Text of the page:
DENNIS MCCONNELL V MARCIA SMITH & MITCHELL SMITH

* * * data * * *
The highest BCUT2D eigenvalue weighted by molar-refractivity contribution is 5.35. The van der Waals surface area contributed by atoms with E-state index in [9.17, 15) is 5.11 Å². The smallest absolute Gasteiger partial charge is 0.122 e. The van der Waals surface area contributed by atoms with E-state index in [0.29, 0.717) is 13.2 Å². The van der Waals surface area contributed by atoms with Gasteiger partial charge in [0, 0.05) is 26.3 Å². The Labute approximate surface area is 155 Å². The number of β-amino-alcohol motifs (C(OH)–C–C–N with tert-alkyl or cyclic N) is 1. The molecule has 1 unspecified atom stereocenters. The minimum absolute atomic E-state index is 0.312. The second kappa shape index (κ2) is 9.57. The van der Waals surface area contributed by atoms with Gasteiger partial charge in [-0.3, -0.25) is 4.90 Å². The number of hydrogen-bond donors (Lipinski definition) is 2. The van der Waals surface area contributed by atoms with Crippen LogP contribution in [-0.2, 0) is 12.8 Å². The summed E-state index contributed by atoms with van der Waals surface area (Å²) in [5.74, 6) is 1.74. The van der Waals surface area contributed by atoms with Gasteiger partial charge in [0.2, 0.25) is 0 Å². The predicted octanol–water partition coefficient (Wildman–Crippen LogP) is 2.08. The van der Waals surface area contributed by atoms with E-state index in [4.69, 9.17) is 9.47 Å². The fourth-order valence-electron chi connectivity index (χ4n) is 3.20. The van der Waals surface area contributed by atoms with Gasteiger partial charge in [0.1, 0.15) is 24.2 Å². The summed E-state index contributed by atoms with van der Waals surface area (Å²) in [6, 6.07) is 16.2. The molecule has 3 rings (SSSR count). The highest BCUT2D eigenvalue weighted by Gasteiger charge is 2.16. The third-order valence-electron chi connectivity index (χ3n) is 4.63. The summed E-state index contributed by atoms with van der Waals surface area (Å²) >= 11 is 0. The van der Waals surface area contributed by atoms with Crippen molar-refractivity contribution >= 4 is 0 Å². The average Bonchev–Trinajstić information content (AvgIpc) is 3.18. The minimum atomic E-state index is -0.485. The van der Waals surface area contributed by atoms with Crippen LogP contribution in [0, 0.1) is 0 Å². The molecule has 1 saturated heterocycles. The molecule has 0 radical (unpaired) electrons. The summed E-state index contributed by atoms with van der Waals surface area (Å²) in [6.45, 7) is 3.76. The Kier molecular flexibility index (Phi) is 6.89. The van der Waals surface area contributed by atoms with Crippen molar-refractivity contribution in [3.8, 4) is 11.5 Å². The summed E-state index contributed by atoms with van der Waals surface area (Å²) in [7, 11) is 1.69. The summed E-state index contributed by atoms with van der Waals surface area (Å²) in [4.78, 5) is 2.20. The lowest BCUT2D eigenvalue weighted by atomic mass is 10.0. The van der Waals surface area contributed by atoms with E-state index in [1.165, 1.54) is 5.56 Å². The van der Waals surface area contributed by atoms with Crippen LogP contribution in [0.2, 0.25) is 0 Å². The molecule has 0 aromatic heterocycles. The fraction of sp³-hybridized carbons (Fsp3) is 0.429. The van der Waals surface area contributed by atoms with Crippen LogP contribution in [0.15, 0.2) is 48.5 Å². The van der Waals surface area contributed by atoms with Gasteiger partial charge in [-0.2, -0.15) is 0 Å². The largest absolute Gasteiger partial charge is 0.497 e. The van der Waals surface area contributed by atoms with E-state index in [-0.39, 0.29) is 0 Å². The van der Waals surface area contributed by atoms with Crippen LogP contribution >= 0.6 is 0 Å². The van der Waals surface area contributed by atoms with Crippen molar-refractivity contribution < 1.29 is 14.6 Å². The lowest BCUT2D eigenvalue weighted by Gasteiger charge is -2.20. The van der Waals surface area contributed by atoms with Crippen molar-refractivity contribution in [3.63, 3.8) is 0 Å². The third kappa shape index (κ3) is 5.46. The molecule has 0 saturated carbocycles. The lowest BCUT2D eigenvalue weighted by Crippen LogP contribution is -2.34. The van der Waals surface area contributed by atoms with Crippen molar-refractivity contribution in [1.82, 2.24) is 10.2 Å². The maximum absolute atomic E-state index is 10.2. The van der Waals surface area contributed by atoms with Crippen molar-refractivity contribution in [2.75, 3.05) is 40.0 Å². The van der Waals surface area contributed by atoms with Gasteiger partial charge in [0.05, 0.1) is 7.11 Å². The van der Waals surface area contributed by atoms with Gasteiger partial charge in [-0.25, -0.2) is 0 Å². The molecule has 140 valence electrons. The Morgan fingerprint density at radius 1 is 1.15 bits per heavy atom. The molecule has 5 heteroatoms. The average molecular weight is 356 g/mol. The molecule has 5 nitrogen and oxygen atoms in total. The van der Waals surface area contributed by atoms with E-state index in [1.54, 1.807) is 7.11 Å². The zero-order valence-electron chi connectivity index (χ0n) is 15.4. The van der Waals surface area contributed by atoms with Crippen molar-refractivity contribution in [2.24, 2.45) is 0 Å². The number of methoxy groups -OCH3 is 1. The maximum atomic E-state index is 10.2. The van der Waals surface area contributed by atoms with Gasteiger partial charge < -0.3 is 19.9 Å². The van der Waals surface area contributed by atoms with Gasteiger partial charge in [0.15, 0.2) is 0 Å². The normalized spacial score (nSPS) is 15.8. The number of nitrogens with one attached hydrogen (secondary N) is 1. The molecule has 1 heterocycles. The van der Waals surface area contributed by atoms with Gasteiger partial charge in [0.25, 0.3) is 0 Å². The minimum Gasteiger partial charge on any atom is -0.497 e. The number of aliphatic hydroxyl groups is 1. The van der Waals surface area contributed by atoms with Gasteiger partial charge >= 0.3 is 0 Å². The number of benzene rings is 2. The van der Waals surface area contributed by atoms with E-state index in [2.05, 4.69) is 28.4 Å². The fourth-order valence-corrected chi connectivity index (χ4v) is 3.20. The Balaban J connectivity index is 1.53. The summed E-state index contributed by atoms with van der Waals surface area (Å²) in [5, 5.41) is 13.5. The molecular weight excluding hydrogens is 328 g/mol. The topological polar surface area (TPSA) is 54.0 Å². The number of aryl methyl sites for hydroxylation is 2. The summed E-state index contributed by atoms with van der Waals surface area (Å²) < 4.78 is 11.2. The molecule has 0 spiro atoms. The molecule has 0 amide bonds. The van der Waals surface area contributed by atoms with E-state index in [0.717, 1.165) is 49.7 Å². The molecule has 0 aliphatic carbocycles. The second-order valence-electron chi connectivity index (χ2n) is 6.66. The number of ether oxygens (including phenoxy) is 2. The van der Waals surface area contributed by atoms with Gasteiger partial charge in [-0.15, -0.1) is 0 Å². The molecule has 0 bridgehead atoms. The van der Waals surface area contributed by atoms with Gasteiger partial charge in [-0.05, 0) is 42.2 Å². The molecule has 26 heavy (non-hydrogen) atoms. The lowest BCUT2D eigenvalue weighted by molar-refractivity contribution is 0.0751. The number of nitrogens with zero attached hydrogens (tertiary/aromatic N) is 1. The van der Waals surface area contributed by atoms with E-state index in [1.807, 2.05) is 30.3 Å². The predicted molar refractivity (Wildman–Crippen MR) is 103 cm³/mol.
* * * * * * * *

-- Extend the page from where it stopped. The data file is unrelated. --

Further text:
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STATE OF MICHIGAN COURT OF APPEALS DENNIS McCONNELL, Personal Representative of the Estates of Brandi McConnell and Dennis McConnell; DENNIS CHOJNACKI, Personal Representative of the Estates of Sunni Jo Chojnacki and Chelsea Chojnacki, UNPUBLISHED Plaintiffs-Appellants, v No. 200769 Alpena Circuit Court LC No. 95-001526 NO MITCHELL SMITH, Defendant-Appellee. Before: Neff, P.J., and Jansen and Markey, JJ. NEFF, P.J. (dissenting). I respectfully dissent and would reverse the trial court’s grant of summary disposition and remand for further proceedings. Generally, landlords owe their invitees a duty to “maintain [their] property in a reasonably safe condition and [have] a duty to exercise due care to protect invitees from conditions that might result in injury.” Riddle v McLouth Steel Products Corp, 440 Mich 85, 90; 485 NW2d 676 (1992). The extent of the landlord’s duty in each particular case depends on the extent of his possession and control over the premises. Orel v Uni-Rak Sales Co, 454 Mich 564, 568; 563 NW2d 241 (1997). In the present case, there is conflicting deposition testimony regarding the extent of defendant’s possession and control over his home after his sister, her children and Chojnacki moved into the home. Giving the benefit of reasonable doubt to plaintiffs, I find that reasonable minds could differ on this factual issue. Bertrand v Alan Ford, Inc., 449 Mich 606, 617-618; 537 NW2d 185 (1995). Accordingly, summary disposition was improper on this basis. The trial court also erred in determining that, even if defendant had a duty to repair and maintain the premises, Chojnacki assumed control of the smoke detectors and thus relieved defendant of his duty. Without question, a property owner may loan one or more of his possessory rights to another, -1­ thus conferring the duty to make the premises safe on another while simultaneously absolving himself of liability. See, e.g., Orel, supra at 568-569; Quinlivan v Great Atlantic & Pacific Tea Co, 395 Mich 244, 269; 235 NW2d 732 (1975). Here, the record contains undisputed testimony that Smith and Chojnacki assumed maintenance of the smoke alarms by testing and replacing batteries, and ultimately shopping for new smoke alarms. However, the record does not unequivocally establish that defendant “loaned” to Smith and Chojnacki his possessory rights in the premises in general, let alone the smoke alarms in particular. Only then would defendant have absolved himself of this duty. Id. Because a question remains regarding the extent of defendant’s possession and control of the premises at the time of the fire, and because this issue is critical to the issue of whether the duty to maintain the premises, including the smoke alarms, was on defendant, Smith and Chojnacki, or both, I would reverse the trial court’s grant of summary disposition to defendant. /s/ Janet T. Neff -2­